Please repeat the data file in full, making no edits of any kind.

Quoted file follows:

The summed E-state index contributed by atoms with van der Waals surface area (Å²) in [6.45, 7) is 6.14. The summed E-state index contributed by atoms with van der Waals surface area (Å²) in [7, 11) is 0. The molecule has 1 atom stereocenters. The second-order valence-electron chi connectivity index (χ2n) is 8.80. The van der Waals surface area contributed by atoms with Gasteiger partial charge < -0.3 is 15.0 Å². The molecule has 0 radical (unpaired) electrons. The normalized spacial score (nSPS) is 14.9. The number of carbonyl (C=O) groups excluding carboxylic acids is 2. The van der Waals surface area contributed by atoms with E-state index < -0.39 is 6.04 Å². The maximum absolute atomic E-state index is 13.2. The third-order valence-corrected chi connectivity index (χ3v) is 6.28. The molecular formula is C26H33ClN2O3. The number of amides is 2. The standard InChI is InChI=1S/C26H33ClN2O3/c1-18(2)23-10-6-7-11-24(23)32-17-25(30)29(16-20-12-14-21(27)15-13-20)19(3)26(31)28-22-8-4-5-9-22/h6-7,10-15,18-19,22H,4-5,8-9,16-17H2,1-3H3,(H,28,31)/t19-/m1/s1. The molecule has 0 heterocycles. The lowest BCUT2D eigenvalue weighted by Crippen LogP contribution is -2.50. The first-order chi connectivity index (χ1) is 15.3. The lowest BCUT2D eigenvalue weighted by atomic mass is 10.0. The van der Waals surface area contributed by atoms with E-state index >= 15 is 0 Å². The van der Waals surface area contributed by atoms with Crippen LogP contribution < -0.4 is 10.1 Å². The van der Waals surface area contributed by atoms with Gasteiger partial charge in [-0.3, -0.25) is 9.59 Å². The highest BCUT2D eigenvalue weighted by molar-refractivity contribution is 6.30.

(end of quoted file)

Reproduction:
The summed E-state index contributed by atoms with van der Waals surface area (Å²) in [6.45, 7) is 6.14. The summed E-state index contributed by atoms with van der Waals surface area (Å²) in [7, 11) is 0. The molecule has 1 atom stereocenters. The second-order valence-electron chi connectivity index (χ2n) is 8.80. The van der Waals surface area contributed by atoms with Gasteiger partial charge < -0.3 is 15.0 Å². The molecule has 0 radical (unpaired) electrons. The normalized spacial score (nSPS) is 14.9. The number of carbonyl (C=O) groups excluding carboxylic acids is 2. The van der Waals surface area contributed by atoms with E-state index < -0.39 is 6.04 Å². The maximum absolute atomic E-state index is 13.2. The third-order valence-corrected chi connectivity index (χ3v) is 6.28. The molecular formula is C26H33ClN2O3. The number of amides is 2. The standard InChI is InChI=1S/C26H33ClN2O3/c1-18(2)23-10-6-7-11-24(23)32-17-25(30)29(16-20-12-14-21(27)15-13-20)19(3)26(31)28-22-8-4-5-9-22/h6-7,10-15,18-19,22H,4-5,8-9,16-17H2,1-3H3,(H,28,31)/t19-/m1/s1. The molecule has 0 heterocycles. The lowest BCUT2D eigenvalue weighted by Crippen LogP contribution is -2.50. The first-order chi connectivity index (χ1) is 15.3. The lowest BCUT2D eigenvalue weighted by atomic mass is 10.0. The van der Waals surface area contributed by atoms with E-state index >= 15 is 0 Å². The van der Waals surface area contributed by atoms with Crippen LogP contribution < -0.4 is 10.1 Å². The van der Waals surface area contributed by atoms with Gasteiger partial charge in [-0.3, -0.25) is 9.59 Å². The highest BCUT2D eigenvalue weighted by molar-refractivity contribution is 6.30.